The Land of Shadow

REPORTING:  RABBIT ZIELKE

Harlequin

TheRabbiThe Land of Shadow is a unique multimedia puppet installation with two performances this week at Loose Cannon on Rossville Ave.  This production is the combined talent of New York artists Daniel Fay, Melanie Patterson, musician Andrew Livingston with local artists John McLeod and Will Jackson.  The puppets in this show are unlike anything you have ever seen.  Daniel Fay took his love of puppets to new levels of experimentation and incorporates new techniques learned while studying under shadow puppet masters in Bali, Indonesia.  Daniel’s vision combines with the music, talent and imagination of a select group of artists to create a world unlike any previous puppet show.  This is a multimedia Grendelperformance that removes the distance between audience and characters and literally brings you into the experience.

The Land of Shadow will be performed at Loose Cannon Friday, July 23rd at 8:00 pm and also at 10:00 pm.  Tickets will be available at the door or in advance from brownpapertickets.com.

Listen to the story.

2 Responses to “The Land of Shadow”

  1. C. Arthur Ellis, Jr. Ph>D. Says:

    My wife and I visited The Land of Shadow last evening and enjoyed our venture into what we felt was a new frontier in puppetry arts, executed with a style and fluidity that is rarely seen, but always appreciated. The set was an art gallery, complete and enjoyable in itself, the music score was gifted, supporting the mood of the performance, and the puppeteers animating the monster as it strolled through the audience gave it the fluidity of a dancer in a dreamscape.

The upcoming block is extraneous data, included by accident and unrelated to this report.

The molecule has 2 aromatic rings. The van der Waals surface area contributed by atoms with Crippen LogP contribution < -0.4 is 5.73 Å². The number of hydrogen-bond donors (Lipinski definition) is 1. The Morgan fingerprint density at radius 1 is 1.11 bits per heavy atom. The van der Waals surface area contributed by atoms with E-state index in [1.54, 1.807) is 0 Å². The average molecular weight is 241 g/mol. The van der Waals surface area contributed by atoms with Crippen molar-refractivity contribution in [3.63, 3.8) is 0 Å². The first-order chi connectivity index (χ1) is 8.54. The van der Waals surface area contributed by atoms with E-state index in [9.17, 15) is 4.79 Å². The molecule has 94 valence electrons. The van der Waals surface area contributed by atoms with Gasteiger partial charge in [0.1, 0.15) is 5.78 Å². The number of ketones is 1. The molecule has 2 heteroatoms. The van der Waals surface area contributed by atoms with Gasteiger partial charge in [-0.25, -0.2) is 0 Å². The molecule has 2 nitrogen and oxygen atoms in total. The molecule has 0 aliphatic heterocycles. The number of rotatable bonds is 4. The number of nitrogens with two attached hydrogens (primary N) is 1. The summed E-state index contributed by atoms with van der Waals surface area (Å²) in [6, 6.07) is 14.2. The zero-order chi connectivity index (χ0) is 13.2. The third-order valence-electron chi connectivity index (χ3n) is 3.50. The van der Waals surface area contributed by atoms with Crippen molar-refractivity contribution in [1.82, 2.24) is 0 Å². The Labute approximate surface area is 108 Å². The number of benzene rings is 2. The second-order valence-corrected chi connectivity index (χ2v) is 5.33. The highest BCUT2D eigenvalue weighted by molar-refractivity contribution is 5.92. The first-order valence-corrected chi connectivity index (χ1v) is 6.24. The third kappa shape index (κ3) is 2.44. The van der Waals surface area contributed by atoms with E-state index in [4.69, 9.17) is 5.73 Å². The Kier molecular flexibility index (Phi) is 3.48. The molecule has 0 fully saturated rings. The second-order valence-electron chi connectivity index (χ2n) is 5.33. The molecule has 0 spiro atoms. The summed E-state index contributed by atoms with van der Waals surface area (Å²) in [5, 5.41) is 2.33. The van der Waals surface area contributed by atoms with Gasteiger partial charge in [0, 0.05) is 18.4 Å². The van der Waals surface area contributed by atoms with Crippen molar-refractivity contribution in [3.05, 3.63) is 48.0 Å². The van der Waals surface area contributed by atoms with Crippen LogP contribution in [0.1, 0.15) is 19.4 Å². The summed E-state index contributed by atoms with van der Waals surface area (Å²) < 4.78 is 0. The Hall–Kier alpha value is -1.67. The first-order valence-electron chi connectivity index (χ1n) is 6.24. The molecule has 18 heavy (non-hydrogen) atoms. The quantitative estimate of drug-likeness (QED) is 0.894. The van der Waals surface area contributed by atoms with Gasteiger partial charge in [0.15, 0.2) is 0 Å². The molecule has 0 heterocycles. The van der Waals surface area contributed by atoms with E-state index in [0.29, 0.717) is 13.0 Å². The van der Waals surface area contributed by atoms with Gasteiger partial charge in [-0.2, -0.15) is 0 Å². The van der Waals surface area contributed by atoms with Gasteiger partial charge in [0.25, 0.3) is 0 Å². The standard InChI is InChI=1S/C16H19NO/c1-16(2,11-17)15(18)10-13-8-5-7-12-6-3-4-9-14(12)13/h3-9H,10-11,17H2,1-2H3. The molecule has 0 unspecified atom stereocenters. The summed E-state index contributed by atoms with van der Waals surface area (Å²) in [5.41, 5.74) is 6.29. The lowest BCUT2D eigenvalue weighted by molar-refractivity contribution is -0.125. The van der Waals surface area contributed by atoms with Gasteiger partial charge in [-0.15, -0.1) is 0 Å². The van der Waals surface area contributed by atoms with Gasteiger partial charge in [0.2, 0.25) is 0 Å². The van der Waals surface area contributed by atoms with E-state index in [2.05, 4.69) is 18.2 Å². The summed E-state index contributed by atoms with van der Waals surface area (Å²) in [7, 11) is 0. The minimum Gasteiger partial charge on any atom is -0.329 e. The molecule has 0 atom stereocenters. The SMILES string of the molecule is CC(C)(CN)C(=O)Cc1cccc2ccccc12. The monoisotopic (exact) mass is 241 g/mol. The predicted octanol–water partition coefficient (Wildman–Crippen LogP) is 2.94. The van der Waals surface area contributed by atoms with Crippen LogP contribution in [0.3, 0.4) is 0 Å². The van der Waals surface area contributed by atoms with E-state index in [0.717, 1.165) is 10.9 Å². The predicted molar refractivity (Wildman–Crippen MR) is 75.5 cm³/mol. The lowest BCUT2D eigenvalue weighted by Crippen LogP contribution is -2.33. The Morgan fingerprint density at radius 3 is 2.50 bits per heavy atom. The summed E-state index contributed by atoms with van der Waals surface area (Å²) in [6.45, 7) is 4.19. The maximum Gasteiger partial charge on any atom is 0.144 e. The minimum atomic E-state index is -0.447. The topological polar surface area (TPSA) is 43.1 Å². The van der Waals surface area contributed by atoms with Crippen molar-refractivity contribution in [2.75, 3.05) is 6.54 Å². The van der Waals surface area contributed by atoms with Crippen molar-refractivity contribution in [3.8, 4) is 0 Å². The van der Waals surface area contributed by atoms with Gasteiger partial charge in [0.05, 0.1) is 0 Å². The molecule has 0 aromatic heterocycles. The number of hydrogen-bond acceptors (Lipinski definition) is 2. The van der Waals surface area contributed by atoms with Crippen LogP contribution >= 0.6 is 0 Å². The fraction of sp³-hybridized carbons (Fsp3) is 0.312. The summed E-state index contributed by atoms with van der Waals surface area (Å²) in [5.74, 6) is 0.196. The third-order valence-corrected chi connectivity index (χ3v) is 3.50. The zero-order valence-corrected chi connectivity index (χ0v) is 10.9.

Having said that, certain technical flaws need attention as the piece is polished. First, the body parts of puppeteers should not be seen in the projections of puppets as they are animated. Second, sound quality should be given close attention so that the voices of the puppets are audible, which they were not always (for example, the voice of Grendel). From a theatrical standpoint, the movement between sequences was disconnected and slow-paced, cracking the delicate shell of suspension of disbelief so necessary in sustaining a dramatic performance. A stepped up pace, with some sort of transitional device between vignettes—such as a fluttering butterfly puppet or floating ribbon (used elsewhere in the performance)—might serve to remedy. Regarding the script, the Jonah and the Whale scene as well as the Grendel scene risked beating a dying existentialist horse to death (revision, revision, revision). Finally, so much more could be made of the Rabbi and the Gollum scene. I really thought it was going somewhere when, after the Rabbi animated the Gollum, the Rabbi disappeared, causing the Gollum great angst. Then this wonderful existentialist moment was dropped—or at least appeared to be.
    In short, I hope that this happening catches on and becomes the success that its creators deserve.
    C. Arthur Ellis, Ph.D.

  2. The Land of Shadow | Tim Cofield Photography Says:

    […] show was amazing! Read about it on Chattarati and on the WUTC blog. #gallery-1 { margin: auto; } #gallery-1 .gallery-item { float: left; margin-top: 10px; […]

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